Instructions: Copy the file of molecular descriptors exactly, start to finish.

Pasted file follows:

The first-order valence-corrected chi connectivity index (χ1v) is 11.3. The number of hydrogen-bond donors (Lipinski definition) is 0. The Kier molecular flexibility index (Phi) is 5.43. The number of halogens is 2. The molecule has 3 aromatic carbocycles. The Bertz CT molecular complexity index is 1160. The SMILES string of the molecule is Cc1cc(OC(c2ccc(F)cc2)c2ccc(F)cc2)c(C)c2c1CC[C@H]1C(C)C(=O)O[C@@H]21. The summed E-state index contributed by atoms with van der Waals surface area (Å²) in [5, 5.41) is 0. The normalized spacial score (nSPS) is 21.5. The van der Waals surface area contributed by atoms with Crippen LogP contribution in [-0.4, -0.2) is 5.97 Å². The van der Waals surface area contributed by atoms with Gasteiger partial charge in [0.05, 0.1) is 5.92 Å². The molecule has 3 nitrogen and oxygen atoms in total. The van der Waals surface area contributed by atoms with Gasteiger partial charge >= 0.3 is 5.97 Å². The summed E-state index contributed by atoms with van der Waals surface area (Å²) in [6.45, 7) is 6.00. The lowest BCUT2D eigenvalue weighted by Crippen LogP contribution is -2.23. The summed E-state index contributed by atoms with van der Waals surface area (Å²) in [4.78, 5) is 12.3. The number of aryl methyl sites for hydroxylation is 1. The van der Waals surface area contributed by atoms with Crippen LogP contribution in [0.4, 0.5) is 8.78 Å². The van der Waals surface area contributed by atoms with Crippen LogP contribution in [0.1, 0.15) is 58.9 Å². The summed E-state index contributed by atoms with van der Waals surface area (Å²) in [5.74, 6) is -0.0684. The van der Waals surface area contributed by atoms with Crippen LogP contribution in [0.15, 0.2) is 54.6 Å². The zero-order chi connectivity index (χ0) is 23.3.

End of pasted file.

The first-order valence-corrected chi connectivity index (χ1v) is 11.3. The number of hydrogen-bond donors (Lipinski definition) is 0. The Kier molecular flexibility index (Phi) is 5.43. The number of halogens is 2. The molecule has 3 aromatic carbocycles. The Bertz CT molecular complexity index is 1160. The SMILES string of the molecule is Cc1cc(OC(c2ccc(F)cc2)c2ccc(F)cc2)c(C)c2c1CC[C@H]1C(C)C(=O)O[C@@H]21. The summed E-state index contributed by atoms with van der Waals surface area (Å²) in [5, 5.41) is 0. The normalized spacial score (nSPS) is 21.5. The van der Waals surface area contributed by atoms with Crippen LogP contribution in [-0.4, -0.2) is 5.97 Å². The van der Waals surface area contributed by atoms with Gasteiger partial charge in [0.05, 0.1) is 5.92 Å². The molecule has 3 nitrogen and oxygen atoms in total. The van der Waals surface area contributed by atoms with Gasteiger partial charge >= 0.3 is 5.97 Å². The summed E-state index contributed by atoms with van der Waals surface area (Å²) in [6.45, 7) is 6.00. The lowest BCUT2D eigenvalue weighted by Crippen LogP contribution is -2.23. The summed E-state index contributed by atoms with van der Waals surface area (Å²) in [4.78, 5) is 12.3. The number of aryl methyl sites for hydroxylation is 1. The van der Waals surface area contributed by atoms with Crippen LogP contribution in [0.4, 0.5) is 8.78 Å². The van der Waals surface area contributed by atoms with Crippen LogP contribution in [0.1, 0.15) is 58.9 Å². The summed E-state index contributed by atoms with van der Waals surface area (Å²) in [5.74, 6) is -0.0684. The van der Waals surface area contributed by atoms with Crippen LogP contribution in [0.15, 0.2) is 54.6 Å². The zero-order chi connectivity index (χ0) is 23.3.